Thursday, July 29, 2010

Alternative History

The talk of Von der Ahe retiring from base ball at the close of the present season is not true, yet I don't doubt but what Chris has been talking of leaving the national game and living on the interest of his money.
-Sporting Life, July 26, 1890

Imagine if Von der Ahe had retired after the 1890 or 1891 season. How would he be viewed in baseball history?

Throwing out the 1882 season, when the Browns finished fifth, Von der Ahe's club from 1883 to 1891 finished second, fourth, first, first, first, first, second, third and second. Four championships (including one outright and one disputed world championship) and three second place finishes in nine years. He brought major league baseball back to one of the biggest baseball markets in the country and helped build a viable, second major league. He was responsible for building one of the greatest and most famous teams of the 19th century. Von der Ahe was also an innovator when it came to baseball stadiums and the ballpark experience. He was rich, famous and successful.

After 1891, of course, everything fell apart for a variety of reasons. Von der Ahe became an object of intense ridicule as the Browns never finished higher than ninth during the last seven seasons he was running the club. The popular image of Von der Ahe was formed in the second half of his run with the Browns, when the stadium burned down, he gets arrested in the Baldwin affair, the press turned on him, Sullivan and Latham started telling stories, he was firing managers on almost a daily basis, his team was struggling to win thirty games a year, he was building statues of himself, etc., etc., etc.

If Von der Ahe had gotten out of baseball after the 1890 or the 1891 season, no one would have blamed him, given the difficulties he experienced with the Player's Revolt, and his legacy would not have been stained by the difficult years that followed. There would have been no Von der Ha! Ha! Ha! History would have recorded him as having been one of the most successful and innovative baseball magnates of the 19th century and he would, more than likely, be in the Hall of Fame.

But that isn't how things happened. The 1890s are a part of Von der Ahe's record and has to be weighed against the success he experienced in the 1880s. While history would have been kinder if Von der Ahe had gotten out in 1890/91, it certainly would have been much less interesting.


Richard Hershberger said...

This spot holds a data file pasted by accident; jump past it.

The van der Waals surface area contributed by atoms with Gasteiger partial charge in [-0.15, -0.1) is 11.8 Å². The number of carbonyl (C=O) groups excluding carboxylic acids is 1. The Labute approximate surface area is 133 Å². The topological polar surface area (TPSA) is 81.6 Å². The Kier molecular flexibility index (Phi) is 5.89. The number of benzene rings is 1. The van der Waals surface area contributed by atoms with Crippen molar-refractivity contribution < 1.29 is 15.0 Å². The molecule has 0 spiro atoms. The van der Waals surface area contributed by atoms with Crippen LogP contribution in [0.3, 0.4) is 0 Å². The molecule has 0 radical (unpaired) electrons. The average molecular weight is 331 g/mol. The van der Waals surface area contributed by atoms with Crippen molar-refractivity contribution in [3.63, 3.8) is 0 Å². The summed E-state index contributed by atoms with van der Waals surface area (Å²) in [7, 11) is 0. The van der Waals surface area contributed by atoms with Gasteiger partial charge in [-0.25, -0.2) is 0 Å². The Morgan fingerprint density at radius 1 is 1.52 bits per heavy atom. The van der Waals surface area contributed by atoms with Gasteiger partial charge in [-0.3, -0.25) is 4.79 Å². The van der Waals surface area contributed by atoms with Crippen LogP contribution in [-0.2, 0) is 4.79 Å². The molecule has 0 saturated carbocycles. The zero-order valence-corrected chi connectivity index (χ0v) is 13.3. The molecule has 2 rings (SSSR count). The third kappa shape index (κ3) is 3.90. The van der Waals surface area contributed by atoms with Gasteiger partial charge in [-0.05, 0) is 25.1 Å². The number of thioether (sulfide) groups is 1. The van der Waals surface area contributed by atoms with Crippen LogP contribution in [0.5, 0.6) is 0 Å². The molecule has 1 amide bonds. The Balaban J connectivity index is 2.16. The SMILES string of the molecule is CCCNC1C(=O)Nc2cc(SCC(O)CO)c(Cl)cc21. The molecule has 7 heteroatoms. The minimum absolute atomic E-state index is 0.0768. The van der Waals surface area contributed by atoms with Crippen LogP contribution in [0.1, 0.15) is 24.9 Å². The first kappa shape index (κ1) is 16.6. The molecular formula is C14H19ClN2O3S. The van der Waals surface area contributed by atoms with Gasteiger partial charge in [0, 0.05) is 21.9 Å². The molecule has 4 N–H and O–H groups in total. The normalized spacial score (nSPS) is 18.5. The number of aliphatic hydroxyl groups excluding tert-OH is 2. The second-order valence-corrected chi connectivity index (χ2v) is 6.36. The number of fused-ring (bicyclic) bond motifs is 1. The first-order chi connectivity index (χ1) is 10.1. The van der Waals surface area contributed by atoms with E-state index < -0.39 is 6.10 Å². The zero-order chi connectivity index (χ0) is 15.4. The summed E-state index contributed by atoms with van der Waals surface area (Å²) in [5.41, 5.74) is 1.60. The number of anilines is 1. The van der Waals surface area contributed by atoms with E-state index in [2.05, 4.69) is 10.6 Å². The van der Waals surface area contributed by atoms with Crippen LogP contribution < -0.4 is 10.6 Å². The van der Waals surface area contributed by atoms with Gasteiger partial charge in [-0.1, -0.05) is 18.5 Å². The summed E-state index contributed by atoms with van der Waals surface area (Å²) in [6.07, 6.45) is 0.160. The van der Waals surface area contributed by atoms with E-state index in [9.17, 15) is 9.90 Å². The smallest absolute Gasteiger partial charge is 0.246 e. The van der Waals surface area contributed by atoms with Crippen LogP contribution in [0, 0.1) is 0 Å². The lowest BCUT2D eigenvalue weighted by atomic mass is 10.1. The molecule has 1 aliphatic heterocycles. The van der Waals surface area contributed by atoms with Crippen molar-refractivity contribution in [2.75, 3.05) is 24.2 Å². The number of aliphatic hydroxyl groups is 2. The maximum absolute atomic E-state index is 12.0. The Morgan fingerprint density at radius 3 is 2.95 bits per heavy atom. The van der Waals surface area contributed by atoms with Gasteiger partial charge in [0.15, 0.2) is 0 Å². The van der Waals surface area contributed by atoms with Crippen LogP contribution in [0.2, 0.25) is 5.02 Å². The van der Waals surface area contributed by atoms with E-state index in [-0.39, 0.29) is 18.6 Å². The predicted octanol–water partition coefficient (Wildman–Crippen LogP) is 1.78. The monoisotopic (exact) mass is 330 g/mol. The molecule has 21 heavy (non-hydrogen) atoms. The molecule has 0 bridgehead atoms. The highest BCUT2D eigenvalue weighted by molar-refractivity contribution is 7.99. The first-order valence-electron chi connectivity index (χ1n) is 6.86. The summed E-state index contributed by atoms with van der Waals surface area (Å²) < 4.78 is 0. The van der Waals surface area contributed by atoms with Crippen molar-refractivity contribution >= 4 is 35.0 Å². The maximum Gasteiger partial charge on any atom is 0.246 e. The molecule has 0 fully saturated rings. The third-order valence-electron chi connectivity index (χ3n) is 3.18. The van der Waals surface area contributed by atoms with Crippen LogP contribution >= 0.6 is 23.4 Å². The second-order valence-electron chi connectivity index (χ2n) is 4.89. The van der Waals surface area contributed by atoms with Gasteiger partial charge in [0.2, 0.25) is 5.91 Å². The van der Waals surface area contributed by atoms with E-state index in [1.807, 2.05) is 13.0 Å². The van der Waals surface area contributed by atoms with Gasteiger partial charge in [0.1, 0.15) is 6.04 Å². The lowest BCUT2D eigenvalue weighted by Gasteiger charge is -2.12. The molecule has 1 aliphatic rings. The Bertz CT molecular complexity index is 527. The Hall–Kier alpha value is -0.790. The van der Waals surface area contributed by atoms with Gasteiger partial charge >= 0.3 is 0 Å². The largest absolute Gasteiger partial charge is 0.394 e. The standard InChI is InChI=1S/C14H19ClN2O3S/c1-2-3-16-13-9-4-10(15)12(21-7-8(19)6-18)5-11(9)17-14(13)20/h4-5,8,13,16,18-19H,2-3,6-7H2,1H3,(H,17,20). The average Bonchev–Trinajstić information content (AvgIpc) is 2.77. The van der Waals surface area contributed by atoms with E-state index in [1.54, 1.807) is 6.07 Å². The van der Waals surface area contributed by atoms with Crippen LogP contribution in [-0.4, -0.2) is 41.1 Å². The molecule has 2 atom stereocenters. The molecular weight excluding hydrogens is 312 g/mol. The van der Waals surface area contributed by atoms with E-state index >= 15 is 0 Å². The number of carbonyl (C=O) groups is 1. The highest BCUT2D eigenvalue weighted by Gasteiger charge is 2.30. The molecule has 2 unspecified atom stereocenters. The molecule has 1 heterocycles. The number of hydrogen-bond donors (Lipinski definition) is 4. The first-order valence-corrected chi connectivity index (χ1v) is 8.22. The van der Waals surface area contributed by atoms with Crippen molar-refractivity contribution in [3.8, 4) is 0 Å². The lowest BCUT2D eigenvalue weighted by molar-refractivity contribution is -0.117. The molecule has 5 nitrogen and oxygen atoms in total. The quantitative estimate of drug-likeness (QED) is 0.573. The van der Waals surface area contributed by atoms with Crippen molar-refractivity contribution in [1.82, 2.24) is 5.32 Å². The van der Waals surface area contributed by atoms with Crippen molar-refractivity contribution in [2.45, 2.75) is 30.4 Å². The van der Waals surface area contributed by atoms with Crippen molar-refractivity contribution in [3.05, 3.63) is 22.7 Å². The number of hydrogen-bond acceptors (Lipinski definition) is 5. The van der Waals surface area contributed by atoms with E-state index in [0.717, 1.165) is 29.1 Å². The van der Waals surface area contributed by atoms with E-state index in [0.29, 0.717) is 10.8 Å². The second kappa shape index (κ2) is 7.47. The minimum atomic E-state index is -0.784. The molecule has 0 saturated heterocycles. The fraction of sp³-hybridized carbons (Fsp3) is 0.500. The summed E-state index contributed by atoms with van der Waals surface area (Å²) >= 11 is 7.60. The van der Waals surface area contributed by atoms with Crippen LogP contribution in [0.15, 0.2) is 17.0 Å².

Pop quiz: name three people in major league history who are widely remembered for their accomplishments in the American Association? Too hard? OK, name just one.

Sure, you and I can rattle off a list of names, but you and I are remarkably intelligent, well informed, well bred, and attractive to members of the opposite sex. To the general mass of baseball fans--even those interested in baseball history--the AA is a minor curiosity. The NL of the period is obscure too, but at least you don't need to begin the discussion with what the NL was and defending its major league status.

So to answer your question, he would have been forgotten except to eccentric (if remarkably attractive) specialists. What would the specialists think of him? Probably the clownish reputation would be reduced to more of a "did you know this about him?" level. His accomplishments would stand out more and his personality (or the perception of it) less. But it is easy enough to find discussions of his personality quirks in 1880s papers. The reputation would still be out there, but perhaps it wouldn't be the lede.

Jeffrey Kittel said...

You raise several good points. I find it difficult to remember or understand that the AA is a bit of an obscurity. My earliest exposure to baseball history, which came through Bob Broeg's columns and books, always included Von der Ahe and the Browns. All histories of the Cardinals begin with that story so I'd hope that anyone with an interest in Cardinals' history would be up on VdA and the AA to some extent. But I've begun to believe (as I'm turning into a rather cranky old man) that the quality of the baseball fan in StL has declined and you don't hear much talk of our history in the stands like you used to. There's no one in the media like Broeg or Bob Burns who carry that torch anymore and educate the fanbase. So I'd guess that if you asked the average fan at Busch Stadium who VdA was or what the AA was, the vast majority would have no clue.

It's interesting, and completely unremarkable, that the clownish, more salacious aspects of VdA's personality and life have made him more interesting from a historical point of view. The stories, the "kidnapping," the lawsuits, the women, the loss of the club all make him a more interesting figure. Rags to riches to rags is a much better tale than just rags to riches.